Strictly speaking? No. Private investigators can’t make arrest, but thanks to mainstream movies making them look like unofficial law enforcement agents – without the liability, it’s easy to make that mistake. Let’s get a few facts cleared up about PI’s and here you can learn even more.
Fact #1. Private Investigators Are Just Private Citizens
What this means is that they don’t have the government backing on whatever case they’re investigating. In that vein, as private citizens, they aren’t restricted by the stringent rules police officers are bound by. For example, while a police officer would need a warrant to search your home, a PI can search your home once your consent, or the consent or a co-owner, is given. In line with PI’s being private citizens, this means impersonating a federal officer would get them arrested. Note: police officers can impersonate private investors, and a slew of other persons, not vice versa. If claiming to be law enforcement would get you arrested, so will your PI.
Fact #2. PI Licenses Have Limitations
Just because a private detective carries a license doesn’t mean that license is a mini police badge. In certain US states, their laws have certain allowances, so some private investigators may be able to arrest people who commit certain crimes. That is to say, some states allow PI’s to arrest a limited number of crimes – though not in the same legal capacity as police officers.
This isn’t the case here and with many other countries. In Australia, licensed police officers aren’t allowed to arrest anyone caught in a crime. But as civilian residents, they have a duty to report such crimes, as they’re committed. You can take a PI’s license to mean they have certain qualifications that allow them make inquiries most people may not be privy to, and to know the legal boundaries of their enquiry methods, as well as how to legally obtain admissible evidence that the court will uphold.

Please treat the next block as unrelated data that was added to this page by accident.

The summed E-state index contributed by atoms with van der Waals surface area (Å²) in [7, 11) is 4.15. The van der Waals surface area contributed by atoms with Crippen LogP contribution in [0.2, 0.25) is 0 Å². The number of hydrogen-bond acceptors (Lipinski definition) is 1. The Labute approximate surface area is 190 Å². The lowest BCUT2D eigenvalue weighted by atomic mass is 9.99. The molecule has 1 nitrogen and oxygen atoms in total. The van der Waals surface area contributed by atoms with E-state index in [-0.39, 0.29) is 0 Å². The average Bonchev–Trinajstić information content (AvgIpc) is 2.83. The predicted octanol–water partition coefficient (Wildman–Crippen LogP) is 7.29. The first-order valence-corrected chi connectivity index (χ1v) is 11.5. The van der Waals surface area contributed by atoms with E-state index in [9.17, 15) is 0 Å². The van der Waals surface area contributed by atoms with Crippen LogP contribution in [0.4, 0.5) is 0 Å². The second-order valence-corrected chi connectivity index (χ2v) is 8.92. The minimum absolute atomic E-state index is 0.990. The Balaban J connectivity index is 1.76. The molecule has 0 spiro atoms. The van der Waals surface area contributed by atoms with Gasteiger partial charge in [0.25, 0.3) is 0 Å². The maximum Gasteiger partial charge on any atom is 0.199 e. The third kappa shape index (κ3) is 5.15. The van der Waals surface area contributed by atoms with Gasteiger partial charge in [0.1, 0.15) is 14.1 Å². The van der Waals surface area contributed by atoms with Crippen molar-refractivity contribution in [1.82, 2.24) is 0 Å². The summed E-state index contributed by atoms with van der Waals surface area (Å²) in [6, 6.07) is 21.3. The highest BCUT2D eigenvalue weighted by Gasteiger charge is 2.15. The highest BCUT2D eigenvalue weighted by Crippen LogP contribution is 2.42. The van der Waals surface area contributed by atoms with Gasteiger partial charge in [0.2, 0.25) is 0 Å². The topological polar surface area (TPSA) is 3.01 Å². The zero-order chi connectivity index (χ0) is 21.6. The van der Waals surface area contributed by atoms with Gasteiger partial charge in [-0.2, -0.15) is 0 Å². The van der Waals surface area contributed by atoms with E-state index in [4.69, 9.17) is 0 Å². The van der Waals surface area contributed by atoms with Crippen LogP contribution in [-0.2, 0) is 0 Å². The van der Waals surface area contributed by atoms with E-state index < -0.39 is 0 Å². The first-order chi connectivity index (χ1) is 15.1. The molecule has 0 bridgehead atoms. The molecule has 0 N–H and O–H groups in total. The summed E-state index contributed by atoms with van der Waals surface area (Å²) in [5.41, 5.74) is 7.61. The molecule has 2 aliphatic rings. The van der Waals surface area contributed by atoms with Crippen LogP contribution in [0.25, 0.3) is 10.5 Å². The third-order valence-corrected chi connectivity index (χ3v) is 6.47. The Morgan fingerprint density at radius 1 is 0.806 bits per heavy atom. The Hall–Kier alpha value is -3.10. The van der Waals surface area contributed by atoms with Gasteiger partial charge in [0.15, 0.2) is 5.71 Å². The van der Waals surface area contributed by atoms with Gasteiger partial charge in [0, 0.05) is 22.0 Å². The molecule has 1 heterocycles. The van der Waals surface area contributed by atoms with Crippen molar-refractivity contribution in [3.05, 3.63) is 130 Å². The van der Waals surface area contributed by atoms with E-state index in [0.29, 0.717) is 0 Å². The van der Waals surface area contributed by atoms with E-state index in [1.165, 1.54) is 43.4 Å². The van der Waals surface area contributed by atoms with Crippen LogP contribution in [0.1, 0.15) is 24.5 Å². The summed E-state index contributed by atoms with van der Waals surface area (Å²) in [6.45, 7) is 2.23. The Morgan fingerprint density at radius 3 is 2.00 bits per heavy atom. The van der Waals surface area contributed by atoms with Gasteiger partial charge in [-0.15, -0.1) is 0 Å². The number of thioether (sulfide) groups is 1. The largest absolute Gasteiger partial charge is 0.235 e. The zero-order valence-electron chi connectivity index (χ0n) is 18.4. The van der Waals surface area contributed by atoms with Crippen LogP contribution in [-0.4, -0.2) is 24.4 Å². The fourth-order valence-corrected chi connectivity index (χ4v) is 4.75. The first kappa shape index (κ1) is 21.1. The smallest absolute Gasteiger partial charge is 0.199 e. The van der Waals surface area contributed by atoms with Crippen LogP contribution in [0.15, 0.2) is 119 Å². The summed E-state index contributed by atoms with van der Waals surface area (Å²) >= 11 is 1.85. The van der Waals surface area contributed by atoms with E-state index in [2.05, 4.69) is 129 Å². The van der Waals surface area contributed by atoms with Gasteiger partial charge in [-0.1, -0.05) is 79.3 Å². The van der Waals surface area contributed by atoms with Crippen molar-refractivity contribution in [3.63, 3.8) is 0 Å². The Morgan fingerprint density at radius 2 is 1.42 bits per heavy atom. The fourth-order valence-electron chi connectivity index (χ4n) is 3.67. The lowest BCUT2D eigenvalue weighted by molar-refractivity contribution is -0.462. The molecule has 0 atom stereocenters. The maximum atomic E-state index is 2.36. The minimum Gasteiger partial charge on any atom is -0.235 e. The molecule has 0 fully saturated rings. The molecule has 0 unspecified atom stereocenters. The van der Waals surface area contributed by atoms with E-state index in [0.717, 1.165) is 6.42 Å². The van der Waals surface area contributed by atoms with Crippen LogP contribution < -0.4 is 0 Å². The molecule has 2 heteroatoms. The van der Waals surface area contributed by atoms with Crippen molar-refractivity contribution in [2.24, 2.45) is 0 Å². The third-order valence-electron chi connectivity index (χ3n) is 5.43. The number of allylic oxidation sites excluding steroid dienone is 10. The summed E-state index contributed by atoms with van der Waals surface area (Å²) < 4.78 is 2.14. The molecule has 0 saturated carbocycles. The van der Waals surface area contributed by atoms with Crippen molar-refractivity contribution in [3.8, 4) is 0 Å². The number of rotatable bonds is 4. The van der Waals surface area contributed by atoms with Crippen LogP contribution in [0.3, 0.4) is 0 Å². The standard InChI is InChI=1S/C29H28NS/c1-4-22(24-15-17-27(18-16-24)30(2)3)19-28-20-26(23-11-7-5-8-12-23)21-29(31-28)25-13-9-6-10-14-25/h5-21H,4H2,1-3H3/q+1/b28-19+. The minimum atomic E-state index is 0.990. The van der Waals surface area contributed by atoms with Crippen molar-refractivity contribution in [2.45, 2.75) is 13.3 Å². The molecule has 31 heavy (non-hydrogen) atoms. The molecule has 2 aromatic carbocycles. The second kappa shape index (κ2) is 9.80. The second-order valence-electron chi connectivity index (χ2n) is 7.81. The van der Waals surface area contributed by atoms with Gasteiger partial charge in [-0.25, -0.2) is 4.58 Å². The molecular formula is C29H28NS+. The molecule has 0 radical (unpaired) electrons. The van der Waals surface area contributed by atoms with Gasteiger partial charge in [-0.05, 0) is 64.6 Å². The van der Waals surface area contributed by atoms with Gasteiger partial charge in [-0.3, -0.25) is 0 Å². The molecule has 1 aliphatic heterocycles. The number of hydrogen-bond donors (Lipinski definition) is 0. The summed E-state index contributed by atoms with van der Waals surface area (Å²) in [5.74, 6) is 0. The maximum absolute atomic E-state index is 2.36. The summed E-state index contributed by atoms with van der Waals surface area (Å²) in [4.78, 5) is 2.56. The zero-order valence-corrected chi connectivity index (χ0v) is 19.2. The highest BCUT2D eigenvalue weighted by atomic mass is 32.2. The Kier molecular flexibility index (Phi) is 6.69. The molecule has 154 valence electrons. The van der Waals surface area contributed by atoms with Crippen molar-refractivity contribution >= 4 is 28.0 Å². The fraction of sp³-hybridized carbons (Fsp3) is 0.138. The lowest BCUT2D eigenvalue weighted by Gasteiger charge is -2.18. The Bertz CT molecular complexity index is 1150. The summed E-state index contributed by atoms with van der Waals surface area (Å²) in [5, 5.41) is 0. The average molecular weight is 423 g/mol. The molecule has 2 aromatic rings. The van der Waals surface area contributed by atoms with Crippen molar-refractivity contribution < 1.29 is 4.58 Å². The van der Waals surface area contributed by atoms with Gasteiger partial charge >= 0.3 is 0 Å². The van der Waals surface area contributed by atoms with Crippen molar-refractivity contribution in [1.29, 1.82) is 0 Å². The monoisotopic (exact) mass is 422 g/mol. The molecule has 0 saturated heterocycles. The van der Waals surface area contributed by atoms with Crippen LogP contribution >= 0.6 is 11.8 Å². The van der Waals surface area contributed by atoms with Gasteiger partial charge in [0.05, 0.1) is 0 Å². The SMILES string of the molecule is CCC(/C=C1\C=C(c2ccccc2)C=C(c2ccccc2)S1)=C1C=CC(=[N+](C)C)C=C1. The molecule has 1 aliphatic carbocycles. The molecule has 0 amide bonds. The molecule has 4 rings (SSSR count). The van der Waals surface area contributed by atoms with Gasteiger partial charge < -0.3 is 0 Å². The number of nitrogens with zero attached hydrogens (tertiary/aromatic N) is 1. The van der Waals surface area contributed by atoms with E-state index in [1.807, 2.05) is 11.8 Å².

Fact #3. PI’s Don’t Have to be Licensed
The law doesn’t require private investigators to be licensed, so anyone can claim to be one. Since literally anyone claim to be one, it doesn’t make sense for them to have the power to arrest. Imagine the amount of disorder if everyone walking down the street could legally arrest anyone, they “thought” was committing a crime. Although there are certain restrictions in place, getting an ordinary license isn’t that difficult, you just need to be over the legal age, a citizen, and not have committed any major offence. A master license is a bit more difficult to get as you’d need to an associate in the industry, without any bankruptcy.
Just as they’re not allowed to make arrests, private investigators also aren’t allowed to move about with weapons. It’s important to separate the fictional private investigator seen in movies from reality. In reality, private detectives here don’t fix anything, they simply collect evidence and present the facts to the relevant authority. Need to find licensed private investigators with years of experience navigating the law? Check them out here.